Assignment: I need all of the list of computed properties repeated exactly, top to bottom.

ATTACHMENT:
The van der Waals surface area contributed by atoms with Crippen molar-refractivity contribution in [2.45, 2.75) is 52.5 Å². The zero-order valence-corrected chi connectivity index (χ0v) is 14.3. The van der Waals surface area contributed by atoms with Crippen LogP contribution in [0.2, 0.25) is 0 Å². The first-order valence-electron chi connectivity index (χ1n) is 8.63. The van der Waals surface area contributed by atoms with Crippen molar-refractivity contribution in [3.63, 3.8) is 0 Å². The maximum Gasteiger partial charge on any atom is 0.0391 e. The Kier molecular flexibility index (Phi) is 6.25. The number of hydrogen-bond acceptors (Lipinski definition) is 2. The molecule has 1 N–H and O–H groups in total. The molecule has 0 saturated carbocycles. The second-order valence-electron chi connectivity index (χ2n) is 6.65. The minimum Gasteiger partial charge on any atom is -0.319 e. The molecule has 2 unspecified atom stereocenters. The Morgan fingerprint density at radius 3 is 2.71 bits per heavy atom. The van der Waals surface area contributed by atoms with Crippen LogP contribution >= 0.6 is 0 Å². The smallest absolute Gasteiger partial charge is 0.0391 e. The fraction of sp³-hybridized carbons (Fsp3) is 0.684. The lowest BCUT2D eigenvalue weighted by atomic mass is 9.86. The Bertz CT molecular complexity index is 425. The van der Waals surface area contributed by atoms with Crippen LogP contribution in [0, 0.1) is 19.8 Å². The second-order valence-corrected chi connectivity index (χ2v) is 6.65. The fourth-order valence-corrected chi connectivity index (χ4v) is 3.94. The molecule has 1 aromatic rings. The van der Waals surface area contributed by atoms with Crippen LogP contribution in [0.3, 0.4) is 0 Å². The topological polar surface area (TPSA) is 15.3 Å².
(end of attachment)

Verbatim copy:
The van der Waals surface area contributed by atoms with Crippen molar-refractivity contribution in [2.45, 2.75) is 52.5 Å². The zero-order valence-corrected chi connectivity index (χ0v) is 14.3. The van der Waals surface area contributed by atoms with Crippen LogP contribution in [0.2, 0.25) is 0 Å². The first-order valence-electron chi connectivity index (χ1n) is 8.63. The van der Waals surface area contributed by atoms with Crippen molar-refractivity contribution in [3.63, 3.8) is 0 Å². The maximum Gasteiger partial charge on any atom is 0.0391 e. The Kier molecular flexibility index (Phi) is 6.25. The number of hydrogen-bond acceptors (Lipinski definition) is 2. The molecule has 1 N–H and O–H groups in total. The molecule has 0 saturated carbocycles. The second-order valence-electron chi connectivity index (χ2n) is 6.65. The minimum Gasteiger partial charge on any atom is -0.319 e. The molecule has 2 unspecified atom stereocenters. The Morgan fingerprint density at radius 3 is 2.71 bits per heavy atom. The van der Waals surface area contributed by atoms with Crippen LogP contribution >= 0.6 is 0 Å². The smallest absolute Gasteiger partial charge is 0.0391 e. The fraction of sp³-hybridized carbons (Fsp3) is 0.684. The lowest BCUT2D eigenvalue weighted by atomic mass is 9.86. The Bertz CT molecular complexity index is 425. The van der Waals surface area contributed by atoms with Crippen LogP contribution in [0, 0.1) is 19.8 Å². The second-order valence-corrected chi connectivity index (χ2v) is 6.65. The fourth-order valence-corrected chi connectivity index (χ4v) is 3.94. The molecule has 1 aromatic rings. The van der Waals surface area contributed by atoms with Crippen LogP contribution in [0.3, 0.4) is 0 Å². The topological polar surface area (TPSA) is 15.3 Å².